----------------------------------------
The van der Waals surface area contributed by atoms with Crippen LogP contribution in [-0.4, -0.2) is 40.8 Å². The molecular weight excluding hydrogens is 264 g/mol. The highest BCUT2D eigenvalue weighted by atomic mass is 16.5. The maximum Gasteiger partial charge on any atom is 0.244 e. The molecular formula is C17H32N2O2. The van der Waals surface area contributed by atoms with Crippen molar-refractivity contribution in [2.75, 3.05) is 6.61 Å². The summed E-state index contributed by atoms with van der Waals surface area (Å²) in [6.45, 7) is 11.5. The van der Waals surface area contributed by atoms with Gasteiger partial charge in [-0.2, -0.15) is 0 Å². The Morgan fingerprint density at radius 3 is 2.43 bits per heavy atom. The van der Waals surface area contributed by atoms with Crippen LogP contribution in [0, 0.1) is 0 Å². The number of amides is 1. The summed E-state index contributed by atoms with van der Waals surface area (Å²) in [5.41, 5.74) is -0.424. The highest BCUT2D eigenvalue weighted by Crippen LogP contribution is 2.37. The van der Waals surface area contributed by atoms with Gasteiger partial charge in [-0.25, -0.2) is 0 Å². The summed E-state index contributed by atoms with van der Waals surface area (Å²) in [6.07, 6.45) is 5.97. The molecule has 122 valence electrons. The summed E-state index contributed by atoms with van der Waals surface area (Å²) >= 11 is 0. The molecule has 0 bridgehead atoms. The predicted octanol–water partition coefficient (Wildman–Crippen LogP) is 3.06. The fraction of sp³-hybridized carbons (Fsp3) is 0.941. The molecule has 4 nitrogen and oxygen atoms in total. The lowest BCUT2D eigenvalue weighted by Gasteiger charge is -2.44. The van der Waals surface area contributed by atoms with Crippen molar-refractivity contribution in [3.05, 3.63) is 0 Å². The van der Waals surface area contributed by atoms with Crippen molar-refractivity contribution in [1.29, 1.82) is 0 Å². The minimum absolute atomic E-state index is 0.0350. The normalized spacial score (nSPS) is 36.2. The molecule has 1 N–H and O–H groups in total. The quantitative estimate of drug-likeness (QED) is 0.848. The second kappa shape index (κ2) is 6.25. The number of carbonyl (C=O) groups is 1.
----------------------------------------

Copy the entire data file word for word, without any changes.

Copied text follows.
The van der Waals surface area contributed by atoms with Crippen LogP contribution in [-0.4, -0.2) is 40.8 Å². The molecular weight excluding hydrogens is 264 g/mol. The highest BCUT2D eigenvalue weighted by atomic mass is 16.5. The maximum Gasteiger partial charge on any atom is 0.244 e. The molecular formula is C17H32N2O2. The van der Waals surface area contributed by atoms with Crippen molar-refractivity contribution in [2.75, 3.05) is 6.61 Å². The summed E-state index contributed by atoms with van der Waals surface area (Å²) in [6.45, 7) is 11.5. The van der Waals surface area contributed by atoms with Gasteiger partial charge in [-0.2, -0.15) is 0 Å². The Morgan fingerprint density at radius 3 is 2.43 bits per heavy atom. The van der Waals surface area contributed by atoms with Crippen LogP contribution in [0, 0.1) is 0 Å². The number of amides is 1. The summed E-state index contributed by atoms with van der Waals surface area (Å²) in [5.41, 5.74) is -0.424. The highest BCUT2D eigenvalue weighted by Crippen LogP contribution is 2.37. The van der Waals surface area contributed by atoms with Gasteiger partial charge in [-0.25, -0.2) is 0 Å². The summed E-state index contributed by atoms with van der Waals surface area (Å²) in [6.07, 6.45) is 5.97. The molecule has 122 valence electrons. The summed E-state index contributed by atoms with van der Waals surface area (Å²) >= 11 is 0. The molecule has 0 bridgehead atoms. The predicted octanol–water partition coefficient (Wildman–Crippen LogP) is 3.06. The fraction of sp³-hybridized carbons (Fsp3) is 0.941. The molecule has 4 nitrogen and oxygen atoms in total. The lowest BCUT2D eigenvalue weighted by Gasteiger charge is -2.44. The van der Waals surface area contributed by atoms with Crippen molar-refractivity contribution in [3.05, 3.63) is 0 Å². The van der Waals surface area contributed by atoms with Crippen molar-refractivity contribution in [1.29, 1.82) is 0 Å². The minimum absolute atomic E-state index is 0.0350. The normalized spacial score (nSPS) is 36.2. The molecule has 1 N–H and O–H groups in total. The quantitative estimate of drug-likeness (QED) is 0.848. The second kappa shape index (κ2) is 6.25. The number of carbonyl (C=O) groups is 1.